I went to four estate sales yesterday. The historian part of me drooled (and sweated a lot) at the treasure trove of magazines in one garage: Life, Saturday Evening Post, Time, among others. I picked up the issue of Life from 1971 with the cover story about the opening of Disney World (two words back then). I also found the first issue of Time after JFK's assassination. Cover: President Johnson.
While those were good finds, I was struck by something else. In two of these homes, the man of the house literally had shelves of nothing but Louis L'amour westerns. Mostly they were paperbacks, a mix of the Bantam titles (with the black spines) and the more recent white ones (with the westerny font on the spines). One house had what we now refer to as a man cave but was, probably, just the library. With all the stuff of a certain age, the L'amour westerns did not seem out of place. In fact, they seemed almost a requirement. I say that because, when I was growing up, my dad and his dad both had their collections of L'amour westerns on their respective bookshelves.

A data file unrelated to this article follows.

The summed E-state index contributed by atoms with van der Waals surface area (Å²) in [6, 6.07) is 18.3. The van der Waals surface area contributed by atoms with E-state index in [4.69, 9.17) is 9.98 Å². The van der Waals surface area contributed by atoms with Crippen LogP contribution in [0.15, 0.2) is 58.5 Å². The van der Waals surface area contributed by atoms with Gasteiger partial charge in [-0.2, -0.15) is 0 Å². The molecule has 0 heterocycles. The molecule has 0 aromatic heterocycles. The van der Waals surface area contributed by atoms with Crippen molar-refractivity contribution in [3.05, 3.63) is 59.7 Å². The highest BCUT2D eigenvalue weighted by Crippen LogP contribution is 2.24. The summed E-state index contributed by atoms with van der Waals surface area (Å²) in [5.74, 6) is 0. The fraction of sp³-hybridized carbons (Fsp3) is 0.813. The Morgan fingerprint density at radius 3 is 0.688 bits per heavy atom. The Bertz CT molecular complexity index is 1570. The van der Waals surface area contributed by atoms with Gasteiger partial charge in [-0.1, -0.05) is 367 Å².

Which led me to this question: is there an author's work nowadays that is required reading for a man? In forty years, at estate sales in 2051, will some future buyer look at the bookshelves of men who lived in these early 21st Century decades and think: "Ah, right, it was altogether fitting and proper for a man to have read those books."